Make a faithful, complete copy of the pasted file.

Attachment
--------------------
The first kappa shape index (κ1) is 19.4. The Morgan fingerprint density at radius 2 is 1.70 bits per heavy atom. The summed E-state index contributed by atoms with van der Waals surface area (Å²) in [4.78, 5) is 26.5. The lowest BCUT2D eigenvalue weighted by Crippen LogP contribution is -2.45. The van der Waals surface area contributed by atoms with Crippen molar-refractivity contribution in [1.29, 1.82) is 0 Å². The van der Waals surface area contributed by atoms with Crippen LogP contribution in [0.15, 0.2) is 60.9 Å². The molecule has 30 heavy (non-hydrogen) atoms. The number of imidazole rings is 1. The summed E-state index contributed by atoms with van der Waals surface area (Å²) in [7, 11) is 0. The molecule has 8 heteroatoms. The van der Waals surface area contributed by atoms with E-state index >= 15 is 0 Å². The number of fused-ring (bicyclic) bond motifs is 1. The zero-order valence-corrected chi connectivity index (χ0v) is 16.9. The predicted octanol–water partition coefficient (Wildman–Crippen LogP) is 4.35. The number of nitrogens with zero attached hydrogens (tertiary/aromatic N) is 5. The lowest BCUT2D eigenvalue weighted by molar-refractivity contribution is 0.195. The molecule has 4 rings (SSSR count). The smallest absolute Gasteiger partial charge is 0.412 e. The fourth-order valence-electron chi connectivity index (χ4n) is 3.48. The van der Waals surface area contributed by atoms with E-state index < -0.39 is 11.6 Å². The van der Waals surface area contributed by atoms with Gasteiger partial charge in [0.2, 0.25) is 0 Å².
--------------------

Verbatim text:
The first kappa shape index (κ1) is 19.4. The Morgan fingerprint density at radius 2 is 1.70 bits per heavy atom. The summed E-state index contributed by atoms with van der Waals surface area (Å²) in [4.78, 5) is 26.5. The lowest BCUT2D eigenvalue weighted by Crippen LogP contribution is -2.45. The van der Waals surface area contributed by atoms with Crippen molar-refractivity contribution in [1.29, 1.82) is 0 Å². The van der Waals surface area contributed by atoms with Crippen LogP contribution in [0.15, 0.2) is 60.9 Å². The molecule has 30 heavy (non-hydrogen) atoms. The number of imidazole rings is 1. The summed E-state index contributed by atoms with van der Waals surface area (Å²) in [7, 11) is 0. The molecule has 8 heteroatoms. The van der Waals surface area contributed by atoms with E-state index >= 15 is 0 Å². The number of fused-ring (bicyclic) bond motifs is 1. The zero-order valence-corrected chi connectivity index (χ0v) is 16.9. The predicted octanol–water partition coefficient (Wildman–Crippen LogP) is 4.35. The number of nitrogens with zero attached hydrogens (tertiary/aromatic N) is 5. The lowest BCUT2D eigenvalue weighted by molar-refractivity contribution is 0.195. The molecule has 4 rings (SSSR count). The smallest absolute Gasteiger partial charge is 0.412 e. The fourth-order valence-electron chi connectivity index (χ4n) is 3.48. The van der Waals surface area contributed by atoms with E-state index < -0.39 is 11.6 Å². The van der Waals surface area contributed by atoms with Gasteiger partial charge in [0.2, 0.25) is 0 Å².